Tuesday, 10 February 2009

Seattle puts staff on unpaid leave


The Port of Seattle has directed about 850 non-union employees to take two weeks of unpaid leave as part of a plan to offset a projected budget shortfall of $9 million this year.

Similar cost-saving measures could be extended to the port’s unionized workers, as well as a 50-percent cut in staff travel budgets.
About half of the 1,700 workers at the port are in various unions.

Charla Skaggs, a port spokesperson, said the furloughs will save $2.9 million and that all executives, including Executive Director Tay Yoshitani, will take the unpaid time off.

“There’s no question — we’re feeling the economic downturn,” said Yoshitani.

In an e-mail message sent this week to port staff, Yoshitani said the actions will “help us achieve the savings required to avoid layoffs.”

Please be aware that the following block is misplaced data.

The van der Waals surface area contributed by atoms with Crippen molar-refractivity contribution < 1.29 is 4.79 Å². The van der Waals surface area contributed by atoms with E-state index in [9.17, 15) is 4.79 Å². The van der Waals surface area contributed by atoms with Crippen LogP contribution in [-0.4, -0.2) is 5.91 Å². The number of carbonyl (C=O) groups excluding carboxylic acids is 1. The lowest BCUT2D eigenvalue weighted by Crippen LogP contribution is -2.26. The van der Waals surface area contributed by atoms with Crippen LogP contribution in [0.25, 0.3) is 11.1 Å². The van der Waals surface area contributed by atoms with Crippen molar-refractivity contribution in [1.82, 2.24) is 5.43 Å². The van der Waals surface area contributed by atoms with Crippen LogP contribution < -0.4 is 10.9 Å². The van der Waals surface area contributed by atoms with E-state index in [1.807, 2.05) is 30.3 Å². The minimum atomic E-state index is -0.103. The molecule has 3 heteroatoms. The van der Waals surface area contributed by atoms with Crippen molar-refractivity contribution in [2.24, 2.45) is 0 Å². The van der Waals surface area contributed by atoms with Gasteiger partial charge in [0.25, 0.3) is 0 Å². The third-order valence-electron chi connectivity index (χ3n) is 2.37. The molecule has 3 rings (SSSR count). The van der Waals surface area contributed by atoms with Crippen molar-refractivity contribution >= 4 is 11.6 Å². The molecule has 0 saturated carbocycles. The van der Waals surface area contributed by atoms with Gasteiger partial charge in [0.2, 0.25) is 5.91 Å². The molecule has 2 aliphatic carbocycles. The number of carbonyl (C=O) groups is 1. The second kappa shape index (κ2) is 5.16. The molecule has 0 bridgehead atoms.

The port is coming off one its weakest years in 2008 as container volume fell 13.6 percent to 1.7 million TEUs, including big drops in both import and export international box traffic.

In the e-mail Yoshitani said the solution “must be able to be implemented quickly so we can achieve savings early; it must provide as much flexibility for employees as possible; and it must be fair across the board.”

In addition to the two-week furlough for non-represented employees, he said he has met “with our organized labor colleagues to ask that they come up with a plan for represented employees that will achieve the same level of savings.”

He said the furlough can be taken one day at a time, or in multiple days; the first week must be taken by July 31, and the second week by Dec. 19.

“Of course there will be more changes ahead, and we will keep you notified as decisions are made,” Yoshitani stated in the message.

A recent study on the port’s regional economic impact revealed a slight decrease in the numbers of direct jobs attached to port facilities: in 2007, those facilities created more than 111,000 direct jobs, down from 115,000 in 2003. Indirect jobs — those created by the purchases of goods and services by firms doing business with the port — shrank by about 6,000 to just over 20,000.

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